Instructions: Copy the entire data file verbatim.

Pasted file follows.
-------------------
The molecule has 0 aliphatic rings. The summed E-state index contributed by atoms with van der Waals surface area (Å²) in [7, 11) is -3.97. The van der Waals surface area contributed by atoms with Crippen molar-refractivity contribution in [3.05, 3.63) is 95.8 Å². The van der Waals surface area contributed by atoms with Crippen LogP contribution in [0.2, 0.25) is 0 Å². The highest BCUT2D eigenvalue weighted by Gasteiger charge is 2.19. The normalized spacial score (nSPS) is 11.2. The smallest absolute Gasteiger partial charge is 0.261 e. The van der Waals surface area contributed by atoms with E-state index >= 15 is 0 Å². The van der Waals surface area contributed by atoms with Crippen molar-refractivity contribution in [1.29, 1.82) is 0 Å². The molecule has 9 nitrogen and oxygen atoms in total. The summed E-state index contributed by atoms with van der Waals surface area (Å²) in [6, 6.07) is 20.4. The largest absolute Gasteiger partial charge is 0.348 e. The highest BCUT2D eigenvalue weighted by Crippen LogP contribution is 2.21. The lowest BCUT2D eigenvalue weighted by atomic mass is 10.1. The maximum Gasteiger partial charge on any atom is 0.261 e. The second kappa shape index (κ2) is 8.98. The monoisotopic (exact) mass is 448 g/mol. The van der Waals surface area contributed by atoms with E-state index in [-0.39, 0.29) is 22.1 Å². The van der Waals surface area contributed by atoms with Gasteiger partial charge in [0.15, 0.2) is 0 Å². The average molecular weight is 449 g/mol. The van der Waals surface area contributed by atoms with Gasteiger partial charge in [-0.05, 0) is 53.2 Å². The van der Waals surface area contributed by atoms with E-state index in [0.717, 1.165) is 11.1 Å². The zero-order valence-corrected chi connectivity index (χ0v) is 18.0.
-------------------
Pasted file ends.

The molecule has 0 aliphatic rings. The summed E-state index contributed by atoms with van der Waals surface area (Å²) in [7, 11) is -3.97. The van der Waals surface area contributed by atoms with Crippen molar-refractivity contribution in [3.05, 3.63) is 95.8 Å². The van der Waals surface area contributed by atoms with Crippen LogP contribution in [0.2, 0.25) is 0 Å². The highest BCUT2D eigenvalue weighted by Gasteiger charge is 2.19. The normalized spacial score (nSPS) is 11.2. The smallest absolute Gasteiger partial charge is 0.261 e. The van der Waals surface area contributed by atoms with E-state index >= 15 is 0 Å². The van der Waals surface area contributed by atoms with Crippen molar-refractivity contribution in [1.29, 1.82) is 0 Å². The molecule has 9 nitrogen and oxygen atoms in total. The summed E-state index contributed by atoms with van der Waals surface area (Å²) in [6, 6.07) is 20.4. The largest absolute Gasteiger partial charge is 0.348 e. The highest BCUT2D eigenvalue weighted by Crippen LogP contribution is 2.21. The lowest BCUT2D eigenvalue weighted by atomic mass is 10.1. The maximum Gasteiger partial charge on any atom is 0.261 e. The second kappa shape index (κ2) is 8.98. The monoisotopic (exact) mass is 448 g/mol. The van der Waals surface area contributed by atoms with E-state index in [-0.39, 0.29) is 22.1 Å². The van der Waals surface area contributed by atoms with Gasteiger partial charge in [0.15, 0.2) is 0 Å². The average molecular weight is 449 g/mol. The van der Waals surface area contributed by atoms with Gasteiger partial charge in [-0.05, 0) is 53.2 Å². The van der Waals surface area contributed by atoms with E-state index in [0.717, 1.165) is 11.1 Å². The zero-order valence-corrected chi connectivity index (χ0v) is 18.0.